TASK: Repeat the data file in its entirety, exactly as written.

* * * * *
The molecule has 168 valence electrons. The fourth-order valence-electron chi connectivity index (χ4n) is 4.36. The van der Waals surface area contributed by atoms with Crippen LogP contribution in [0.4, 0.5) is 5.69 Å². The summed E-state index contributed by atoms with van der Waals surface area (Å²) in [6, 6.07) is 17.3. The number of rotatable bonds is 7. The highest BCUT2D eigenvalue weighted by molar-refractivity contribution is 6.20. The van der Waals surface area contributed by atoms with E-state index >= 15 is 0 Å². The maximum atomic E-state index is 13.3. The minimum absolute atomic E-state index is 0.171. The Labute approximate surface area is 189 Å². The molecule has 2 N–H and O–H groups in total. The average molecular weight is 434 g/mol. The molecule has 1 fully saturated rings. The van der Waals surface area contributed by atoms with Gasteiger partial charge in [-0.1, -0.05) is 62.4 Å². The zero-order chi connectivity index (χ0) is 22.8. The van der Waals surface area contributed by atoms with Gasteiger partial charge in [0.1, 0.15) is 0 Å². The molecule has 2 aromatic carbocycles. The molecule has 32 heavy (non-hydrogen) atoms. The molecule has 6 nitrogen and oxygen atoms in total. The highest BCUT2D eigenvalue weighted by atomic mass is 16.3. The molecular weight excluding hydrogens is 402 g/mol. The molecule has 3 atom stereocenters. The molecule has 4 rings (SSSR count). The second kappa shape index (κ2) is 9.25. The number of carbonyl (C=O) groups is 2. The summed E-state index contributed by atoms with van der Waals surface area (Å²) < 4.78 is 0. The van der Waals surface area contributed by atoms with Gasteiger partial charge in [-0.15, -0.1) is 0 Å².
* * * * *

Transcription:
The molecule has 168 valence electrons. The fourth-order valence-electron chi connectivity index (χ4n) is 4.36. The van der Waals surface area contributed by atoms with Crippen LogP contribution in [0.4, 0.5) is 5.69 Å². The summed E-state index contributed by atoms with van der Waals surface area (Å²) in [6, 6.07) is 17.3. The number of rotatable bonds is 7. The highest BCUT2D eigenvalue weighted by molar-refractivity contribution is 6.20. The van der Waals surface area contributed by atoms with E-state index >= 15 is 0 Å². The maximum atomic E-state index is 13.3. The minimum absolute atomic E-state index is 0.171. The Labute approximate surface area is 189 Å². The molecule has 2 N–H and O–H groups in total. The average molecular weight is 434 g/mol. The molecule has 1 fully saturated rings. The van der Waals surface area contributed by atoms with Gasteiger partial charge in [-0.1, -0.05) is 62.4 Å². The zero-order chi connectivity index (χ0) is 22.8. The van der Waals surface area contributed by atoms with Gasteiger partial charge in [0.1, 0.15) is 0 Å². The molecule has 2 aromatic carbocycles. The molecule has 32 heavy (non-hydrogen) atoms. The molecule has 6 nitrogen and oxygen atoms in total. The highest BCUT2D eigenvalue weighted by atomic mass is 16.3. The molecular weight excluding hydrogens is 402 g/mol. The molecule has 3 atom stereocenters. The molecule has 4 rings (SSSR count). The second kappa shape index (κ2) is 9.25. The number of carbonyl (C=O) groups is 2. The summed E-state index contributed by atoms with van der Waals surface area (Å²) < 4.78 is 0. The van der Waals surface area contributed by atoms with Gasteiger partial charge in [-0.15, -0.1) is 0 Å².